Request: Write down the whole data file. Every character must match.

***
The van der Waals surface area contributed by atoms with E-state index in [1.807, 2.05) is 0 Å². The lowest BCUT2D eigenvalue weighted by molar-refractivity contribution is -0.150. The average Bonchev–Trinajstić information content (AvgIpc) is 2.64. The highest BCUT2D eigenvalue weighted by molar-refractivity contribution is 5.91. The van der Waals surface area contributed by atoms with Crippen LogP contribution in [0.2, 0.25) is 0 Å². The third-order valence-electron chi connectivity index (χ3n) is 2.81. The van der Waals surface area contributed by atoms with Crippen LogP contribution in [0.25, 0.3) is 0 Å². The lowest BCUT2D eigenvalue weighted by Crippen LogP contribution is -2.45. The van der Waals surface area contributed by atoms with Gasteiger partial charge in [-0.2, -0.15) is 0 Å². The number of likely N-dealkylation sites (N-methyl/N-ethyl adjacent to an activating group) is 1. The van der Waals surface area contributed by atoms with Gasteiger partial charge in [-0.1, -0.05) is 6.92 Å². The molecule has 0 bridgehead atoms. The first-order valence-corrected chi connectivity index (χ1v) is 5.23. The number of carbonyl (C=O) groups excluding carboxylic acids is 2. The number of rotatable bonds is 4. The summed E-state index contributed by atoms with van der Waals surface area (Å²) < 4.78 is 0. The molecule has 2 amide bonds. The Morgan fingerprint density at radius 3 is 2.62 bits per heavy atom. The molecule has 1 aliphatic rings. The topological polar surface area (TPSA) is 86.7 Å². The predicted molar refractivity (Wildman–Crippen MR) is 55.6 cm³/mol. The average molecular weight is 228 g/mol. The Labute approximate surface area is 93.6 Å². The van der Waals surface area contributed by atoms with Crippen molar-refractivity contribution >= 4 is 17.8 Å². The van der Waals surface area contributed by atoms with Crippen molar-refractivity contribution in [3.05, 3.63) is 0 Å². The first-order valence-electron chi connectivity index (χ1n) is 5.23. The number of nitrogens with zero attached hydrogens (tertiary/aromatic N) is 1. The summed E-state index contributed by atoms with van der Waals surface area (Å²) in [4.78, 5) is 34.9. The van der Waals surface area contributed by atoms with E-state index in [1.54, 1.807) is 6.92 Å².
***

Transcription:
The van der Waals surface area contributed by atoms with E-state index in [1.807, 2.05) is 0 Å². The lowest BCUT2D eigenvalue weighted by molar-refractivity contribution is -0.150. The average Bonchev–Trinajstić information content (AvgIpc) is 2.64. The highest BCUT2D eigenvalue weighted by molar-refractivity contribution is 5.91. The van der Waals surface area contributed by atoms with Crippen LogP contribution in [0.2, 0.25) is 0 Å². The third-order valence-electron chi connectivity index (χ3n) is 2.81. The van der Waals surface area contributed by atoms with Crippen LogP contribution in [0.25, 0.3) is 0 Å². The lowest BCUT2D eigenvalue weighted by Crippen LogP contribution is -2.45. The van der Waals surface area contributed by atoms with Gasteiger partial charge in [-0.2, -0.15) is 0 Å². The number of likely N-dealkylation sites (N-methyl/N-ethyl adjacent to an activating group) is 1. The van der Waals surface area contributed by atoms with Gasteiger partial charge in [-0.1, -0.05) is 6.92 Å². The molecule has 0 bridgehead atoms. The first-order valence-corrected chi connectivity index (χ1v) is 5.23. The number of carbonyl (C=O) groups excluding carboxylic acids is 2. The number of rotatable bonds is 4. The summed E-state index contributed by atoms with van der Waals surface area (Å²) < 4.78 is 0. The molecule has 2 amide bonds. The Morgan fingerprint density at radius 3 is 2.62 bits per heavy atom. The molecule has 1 aliphatic rings. The topological polar surface area (TPSA) is 86.7 Å². The predicted molar refractivity (Wildman–Crippen MR) is 55.6 cm³/mol. The average molecular weight is 228 g/mol. The Labute approximate surface area is 93.6 Å². The van der Waals surface area contributed by atoms with Crippen molar-refractivity contribution >= 4 is 17.8 Å². The van der Waals surface area contributed by atoms with Crippen molar-refractivity contribution in [3.05, 3.63) is 0 Å². The first-order valence-electron chi connectivity index (χ1n) is 5.23. The number of nitrogens with zero attached hydrogens (tertiary/aromatic N) is 1. The summed E-state index contributed by atoms with van der Waals surface area (Å²) in [4.78, 5) is 34.9. The van der Waals surface area contributed by atoms with E-state index in [1.54, 1.807) is 6.92 Å².